In the early 1960s, “muscle car” meant a midsize sedan or coupe carrying the engine from a full-size car. But by the last third of the decade, “muscle car” came to mean any car with a combination of relatively light weight and lots of torque, for tire-smoking launches and pin-you-to-your-seat acceleration.
So any discussion about the best classic muscle cars of the ‘60s needs to establish some ground rules. First: we’re considering cars with a back seat —however minimal it might be (Cobras and Corvettes need not apply.) And because muscle cars took over street cruising, the drag strip, and the race circuit, we’ve divided our list of the best classic muscle cars of the ‘60s into those three categories.
Then, within each, there’s a trio to choose from: First is the blue-chip investment, the standard bearer of its category. Second is a more affordable option that still offers some of the cachet of the leader, but at a lower cost of entry, while third is an option you might have overlooked.
Best Classic Muscle Cars for Street
If it’s street cred you’re after, here are three that will provide it—along with long, black stripes on the asphalt.
Most recognizable: 1968 Ford Mustang GT
We’ll take ours in Highland Green, please, being chased by a black Dodge Charger up and down the hills of San Francisco (no shotgun, please). The actual “Bullitt” Mustang GT—one of two used in the film—sold recently at auction for $3,740,000, making this the standard bearer for the deep-pocketed enthusiast of 1960s period cars, film, or both.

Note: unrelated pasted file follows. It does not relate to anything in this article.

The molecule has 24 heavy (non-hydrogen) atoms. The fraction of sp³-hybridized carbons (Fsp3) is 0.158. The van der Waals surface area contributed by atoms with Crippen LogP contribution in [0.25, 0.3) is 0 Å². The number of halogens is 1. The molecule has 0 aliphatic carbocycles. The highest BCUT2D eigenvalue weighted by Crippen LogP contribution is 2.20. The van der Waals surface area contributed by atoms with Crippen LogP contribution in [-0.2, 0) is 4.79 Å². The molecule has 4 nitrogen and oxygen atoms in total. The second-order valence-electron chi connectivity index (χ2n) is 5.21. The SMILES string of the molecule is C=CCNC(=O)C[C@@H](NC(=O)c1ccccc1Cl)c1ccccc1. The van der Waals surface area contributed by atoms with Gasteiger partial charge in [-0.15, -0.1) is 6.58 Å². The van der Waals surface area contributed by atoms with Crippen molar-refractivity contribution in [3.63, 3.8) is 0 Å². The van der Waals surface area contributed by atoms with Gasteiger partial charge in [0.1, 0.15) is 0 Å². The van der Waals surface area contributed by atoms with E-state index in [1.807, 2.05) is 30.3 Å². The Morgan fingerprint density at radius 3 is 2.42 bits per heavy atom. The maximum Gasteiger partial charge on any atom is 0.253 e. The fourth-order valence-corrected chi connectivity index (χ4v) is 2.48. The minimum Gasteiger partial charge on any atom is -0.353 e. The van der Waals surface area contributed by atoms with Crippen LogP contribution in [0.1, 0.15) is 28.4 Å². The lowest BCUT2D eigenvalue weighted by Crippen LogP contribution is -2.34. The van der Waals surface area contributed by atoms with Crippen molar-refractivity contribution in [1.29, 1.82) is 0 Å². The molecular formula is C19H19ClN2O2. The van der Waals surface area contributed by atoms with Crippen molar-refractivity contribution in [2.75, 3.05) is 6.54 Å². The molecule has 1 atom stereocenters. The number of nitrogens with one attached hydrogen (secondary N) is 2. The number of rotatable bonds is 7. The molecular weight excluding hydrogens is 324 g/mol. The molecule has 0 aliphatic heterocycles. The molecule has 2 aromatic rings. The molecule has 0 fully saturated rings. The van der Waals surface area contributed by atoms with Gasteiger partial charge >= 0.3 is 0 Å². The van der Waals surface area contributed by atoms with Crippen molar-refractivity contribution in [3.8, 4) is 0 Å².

Most iconic: 1964 Pontiac GTO Convertible
If you’re cruising Woodward Avenue or Sunset Strip, put the top down so everyone can wonder what film star is behind the wheel. With good examples below $100K at time of writing, this isn’t the cheapest way to get that windblown look, but the 325-horsepower 389ci V8 will do the job. Besides, the GTO is the original muscle car: John Z. DeLorean defied GM’s prohibition on using engines over 326 cubic inches in the A-body mid-size cars. His GTO launched Detroit’s horsepower wars and created the muscle car era in one beautifully crafted act of rebellion.
Most unusual: 1962–64 Studebaker Avanti